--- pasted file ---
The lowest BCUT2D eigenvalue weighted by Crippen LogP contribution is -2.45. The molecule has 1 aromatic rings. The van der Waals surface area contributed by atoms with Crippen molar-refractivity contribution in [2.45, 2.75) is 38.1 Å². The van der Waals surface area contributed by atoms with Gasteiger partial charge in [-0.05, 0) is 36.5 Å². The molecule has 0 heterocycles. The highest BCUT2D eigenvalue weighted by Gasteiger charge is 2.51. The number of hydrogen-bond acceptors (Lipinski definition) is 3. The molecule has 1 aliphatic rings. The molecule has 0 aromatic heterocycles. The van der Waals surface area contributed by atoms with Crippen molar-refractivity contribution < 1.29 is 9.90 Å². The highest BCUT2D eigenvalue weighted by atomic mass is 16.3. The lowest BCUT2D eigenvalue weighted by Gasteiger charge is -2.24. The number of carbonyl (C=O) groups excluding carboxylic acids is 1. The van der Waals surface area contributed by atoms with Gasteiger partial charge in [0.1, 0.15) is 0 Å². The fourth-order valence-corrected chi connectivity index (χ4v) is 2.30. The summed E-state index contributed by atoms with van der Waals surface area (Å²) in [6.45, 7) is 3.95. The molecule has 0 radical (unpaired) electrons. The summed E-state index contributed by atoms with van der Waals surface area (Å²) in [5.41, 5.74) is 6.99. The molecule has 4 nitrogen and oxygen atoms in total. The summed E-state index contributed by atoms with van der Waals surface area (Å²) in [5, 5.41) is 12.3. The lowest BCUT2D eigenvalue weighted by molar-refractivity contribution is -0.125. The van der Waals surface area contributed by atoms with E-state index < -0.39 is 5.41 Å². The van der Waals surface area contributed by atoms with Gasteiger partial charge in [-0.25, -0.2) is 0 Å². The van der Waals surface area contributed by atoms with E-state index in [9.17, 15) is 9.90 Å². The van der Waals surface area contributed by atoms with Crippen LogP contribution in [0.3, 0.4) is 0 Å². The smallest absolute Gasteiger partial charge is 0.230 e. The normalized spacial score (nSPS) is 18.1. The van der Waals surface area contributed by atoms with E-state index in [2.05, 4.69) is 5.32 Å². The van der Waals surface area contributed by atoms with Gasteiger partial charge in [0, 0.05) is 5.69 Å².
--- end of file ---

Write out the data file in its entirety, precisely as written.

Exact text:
The lowest BCUT2D eigenvalue weighted by Crippen LogP contribution is -2.45. The molecule has 1 aromatic rings. The van der Waals surface area contributed by atoms with Crippen molar-refractivity contribution in [2.45, 2.75) is 38.1 Å². The van der Waals surface area contributed by atoms with Gasteiger partial charge in [-0.05, 0) is 36.5 Å². The molecule has 0 heterocycles. The highest BCUT2D eigenvalue weighted by Gasteiger charge is 2.51. The number of hydrogen-bond acceptors (Lipinski definition) is 3. The molecule has 1 aliphatic rings. The molecule has 0 aromatic heterocycles. The van der Waals surface area contributed by atoms with Crippen molar-refractivity contribution < 1.29 is 9.90 Å². The highest BCUT2D eigenvalue weighted by atomic mass is 16.3. The lowest BCUT2D eigenvalue weighted by Gasteiger charge is -2.24. The number of carbonyl (C=O) groups excluding carboxylic acids is 1. The van der Waals surface area contributed by atoms with Gasteiger partial charge in [0.1, 0.15) is 0 Å². The fourth-order valence-corrected chi connectivity index (χ4v) is 2.30. The summed E-state index contributed by atoms with van der Waals surface area (Å²) in [6.45, 7) is 3.95. The molecule has 0 radical (unpaired) electrons. The summed E-state index contributed by atoms with van der Waals surface area (Å²) in [5.41, 5.74) is 6.99. The molecule has 4 nitrogen and oxygen atoms in total. The summed E-state index contributed by atoms with van der Waals surface area (Å²) in [5, 5.41) is 12.3. The lowest BCUT2D eigenvalue weighted by molar-refractivity contribution is -0.125. The van der Waals surface area contributed by atoms with E-state index < -0.39 is 5.41 Å². The van der Waals surface area contributed by atoms with Gasteiger partial charge in [-0.25, -0.2) is 0 Å². The van der Waals surface area contributed by atoms with E-state index in [9.17, 15) is 9.90 Å². The van der Waals surface area contributed by atoms with Crippen LogP contribution in [0.3, 0.4) is 0 Å². The smallest absolute Gasteiger partial charge is 0.230 e. The normalized spacial score (nSPS) is 18.1. The van der Waals surface area contributed by atoms with E-state index in [2.05, 4.69) is 5.32 Å². The van der Waals surface area contributed by atoms with Gasteiger partial charge in [0, 0.05) is 5.69 Å².